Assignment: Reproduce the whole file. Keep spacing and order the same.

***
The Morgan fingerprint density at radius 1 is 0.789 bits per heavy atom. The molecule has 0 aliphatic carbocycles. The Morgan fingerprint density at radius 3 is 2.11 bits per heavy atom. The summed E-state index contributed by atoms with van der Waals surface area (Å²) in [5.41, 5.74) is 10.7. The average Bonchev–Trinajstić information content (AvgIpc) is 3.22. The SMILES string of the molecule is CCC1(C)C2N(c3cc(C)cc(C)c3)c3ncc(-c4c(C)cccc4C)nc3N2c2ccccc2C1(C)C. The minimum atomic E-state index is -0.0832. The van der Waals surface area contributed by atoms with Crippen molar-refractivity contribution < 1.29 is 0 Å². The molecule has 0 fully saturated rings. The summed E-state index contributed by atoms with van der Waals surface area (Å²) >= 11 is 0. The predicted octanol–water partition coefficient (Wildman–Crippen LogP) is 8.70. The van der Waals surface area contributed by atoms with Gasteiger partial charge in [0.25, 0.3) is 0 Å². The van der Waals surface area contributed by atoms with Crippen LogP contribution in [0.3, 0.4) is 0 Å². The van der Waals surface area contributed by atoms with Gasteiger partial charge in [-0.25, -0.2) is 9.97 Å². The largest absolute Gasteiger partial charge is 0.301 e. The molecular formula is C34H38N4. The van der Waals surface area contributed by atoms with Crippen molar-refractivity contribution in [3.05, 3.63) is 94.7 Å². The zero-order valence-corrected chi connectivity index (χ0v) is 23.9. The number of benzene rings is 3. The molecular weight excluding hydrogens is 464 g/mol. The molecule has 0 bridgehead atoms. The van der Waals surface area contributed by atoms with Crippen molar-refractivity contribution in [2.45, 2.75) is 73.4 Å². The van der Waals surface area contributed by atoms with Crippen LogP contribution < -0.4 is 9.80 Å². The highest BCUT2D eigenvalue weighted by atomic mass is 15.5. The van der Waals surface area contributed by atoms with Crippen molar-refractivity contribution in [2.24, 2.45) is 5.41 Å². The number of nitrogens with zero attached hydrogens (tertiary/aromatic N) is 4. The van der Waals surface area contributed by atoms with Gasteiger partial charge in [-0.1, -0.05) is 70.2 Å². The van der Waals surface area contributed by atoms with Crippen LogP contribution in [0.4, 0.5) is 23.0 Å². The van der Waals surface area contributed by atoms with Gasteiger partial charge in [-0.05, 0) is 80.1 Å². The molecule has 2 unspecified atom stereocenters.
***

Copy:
The Morgan fingerprint density at radius 1 is 0.789 bits per heavy atom. The molecule has 0 aliphatic carbocycles. The Morgan fingerprint density at radius 3 is 2.11 bits per heavy atom. The summed E-state index contributed by atoms with van der Waals surface area (Å²) in [5.41, 5.74) is 10.7. The average Bonchev–Trinajstić information content (AvgIpc) is 3.22. The SMILES string of the molecule is CCC1(C)C2N(c3cc(C)cc(C)c3)c3ncc(-c4c(C)cccc4C)nc3N2c2ccccc2C1(C)C. The minimum atomic E-state index is -0.0832. The van der Waals surface area contributed by atoms with Crippen molar-refractivity contribution < 1.29 is 0 Å². The molecule has 0 fully saturated rings. The summed E-state index contributed by atoms with van der Waals surface area (Å²) >= 11 is 0. The predicted octanol–water partition coefficient (Wildman–Crippen LogP) is 8.70. The van der Waals surface area contributed by atoms with Gasteiger partial charge in [0.25, 0.3) is 0 Å². The van der Waals surface area contributed by atoms with Crippen LogP contribution in [0.3, 0.4) is 0 Å². The van der Waals surface area contributed by atoms with Gasteiger partial charge in [-0.25, -0.2) is 9.97 Å². The largest absolute Gasteiger partial charge is 0.301 e. The molecular formula is C34H38N4. The van der Waals surface area contributed by atoms with Crippen molar-refractivity contribution in [3.05, 3.63) is 94.7 Å². The zero-order valence-corrected chi connectivity index (χ0v) is 23.9. The number of benzene rings is 3. The molecular weight excluding hydrogens is 464 g/mol. The molecule has 0 bridgehead atoms. The van der Waals surface area contributed by atoms with Crippen molar-refractivity contribution in [2.45, 2.75) is 73.4 Å². The van der Waals surface area contributed by atoms with Crippen LogP contribution < -0.4 is 9.80 Å². The highest BCUT2D eigenvalue weighted by atomic mass is 15.5. The van der Waals surface area contributed by atoms with Crippen molar-refractivity contribution in [2.24, 2.45) is 5.41 Å². The number of nitrogens with zero attached hydrogens (tertiary/aromatic N) is 4. The van der Waals surface area contributed by atoms with Gasteiger partial charge in [-0.1, -0.05) is 70.2 Å². The van der Waals surface area contributed by atoms with Crippen LogP contribution in [0.4, 0.5) is 23.0 Å². The van der Waals surface area contributed by atoms with Gasteiger partial charge in [-0.05, 0) is 80.1 Å². The molecule has 2 unspecified atom stereocenters.